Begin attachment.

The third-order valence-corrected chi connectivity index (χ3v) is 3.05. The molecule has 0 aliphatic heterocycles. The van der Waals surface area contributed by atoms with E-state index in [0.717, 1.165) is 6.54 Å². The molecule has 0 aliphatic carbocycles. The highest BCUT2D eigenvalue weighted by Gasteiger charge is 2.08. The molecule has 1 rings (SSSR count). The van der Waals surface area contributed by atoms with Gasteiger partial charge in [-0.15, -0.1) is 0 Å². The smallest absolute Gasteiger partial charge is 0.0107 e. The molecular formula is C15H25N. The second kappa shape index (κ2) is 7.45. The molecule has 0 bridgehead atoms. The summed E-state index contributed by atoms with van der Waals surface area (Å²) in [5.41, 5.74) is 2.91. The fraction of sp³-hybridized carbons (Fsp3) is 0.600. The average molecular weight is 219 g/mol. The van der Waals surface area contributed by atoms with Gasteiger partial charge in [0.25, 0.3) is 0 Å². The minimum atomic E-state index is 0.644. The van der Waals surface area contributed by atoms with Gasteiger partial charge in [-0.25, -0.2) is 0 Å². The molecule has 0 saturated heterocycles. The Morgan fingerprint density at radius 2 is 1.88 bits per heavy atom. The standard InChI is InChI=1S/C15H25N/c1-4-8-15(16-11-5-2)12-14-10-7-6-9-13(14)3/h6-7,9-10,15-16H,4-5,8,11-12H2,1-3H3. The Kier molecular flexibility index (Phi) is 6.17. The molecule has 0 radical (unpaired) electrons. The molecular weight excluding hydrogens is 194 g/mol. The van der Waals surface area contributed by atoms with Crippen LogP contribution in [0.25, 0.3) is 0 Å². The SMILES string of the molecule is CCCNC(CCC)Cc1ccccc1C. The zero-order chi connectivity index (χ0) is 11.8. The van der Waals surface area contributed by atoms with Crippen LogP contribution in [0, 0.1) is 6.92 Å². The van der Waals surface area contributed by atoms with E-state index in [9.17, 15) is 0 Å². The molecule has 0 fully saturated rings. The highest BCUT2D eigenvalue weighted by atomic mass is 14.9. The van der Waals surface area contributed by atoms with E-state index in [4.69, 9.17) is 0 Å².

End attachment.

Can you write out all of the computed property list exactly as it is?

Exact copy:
The third-order valence-corrected chi connectivity index (χ3v) is 3.05. The molecule has 0 aliphatic heterocycles. The van der Waals surface area contributed by atoms with E-state index in [0.717, 1.165) is 6.54 Å². The molecule has 0 aliphatic carbocycles. The highest BCUT2D eigenvalue weighted by Gasteiger charge is 2.08. The molecule has 1 rings (SSSR count). The van der Waals surface area contributed by atoms with Gasteiger partial charge in [-0.15, -0.1) is 0 Å². The smallest absolute Gasteiger partial charge is 0.0107 e. The molecular formula is C15H25N. The second kappa shape index (κ2) is 7.45. The molecule has 0 bridgehead atoms. The summed E-state index contributed by atoms with van der Waals surface area (Å²) in [5.41, 5.74) is 2.91. The fraction of sp³-hybridized carbons (Fsp3) is 0.600. The average molecular weight is 219 g/mol. The van der Waals surface area contributed by atoms with Gasteiger partial charge in [0.25, 0.3) is 0 Å². The minimum atomic E-state index is 0.644. The van der Waals surface area contributed by atoms with Gasteiger partial charge in [-0.25, -0.2) is 0 Å². The molecule has 0 saturated heterocycles. The Morgan fingerprint density at radius 2 is 1.88 bits per heavy atom. The standard InChI is InChI=1S/C15H25N/c1-4-8-15(16-11-5-2)12-14-10-7-6-9-13(14)3/h6-7,9-10,15-16H,4-5,8,11-12H2,1-3H3. The Kier molecular flexibility index (Phi) is 6.17. The molecule has 0 radical (unpaired) electrons. The molecular weight excluding hydrogens is 194 g/mol. The van der Waals surface area contributed by atoms with Crippen LogP contribution in [0.25, 0.3) is 0 Å². The SMILES string of the molecule is CCCNC(CCC)Cc1ccccc1C. The zero-order chi connectivity index (χ0) is 11.8. The van der Waals surface area contributed by atoms with Crippen LogP contribution in [0, 0.1) is 6.92 Å². The van der Waals surface area contributed by atoms with E-state index in [9.17, 15) is 0 Å². The molecule has 0 fully saturated rings. The highest BCUT2D eigenvalue weighted by atomic mass is 14.9. The van der Waals surface area contributed by atoms with E-state index in [4.69, 9.17) is 0 Å².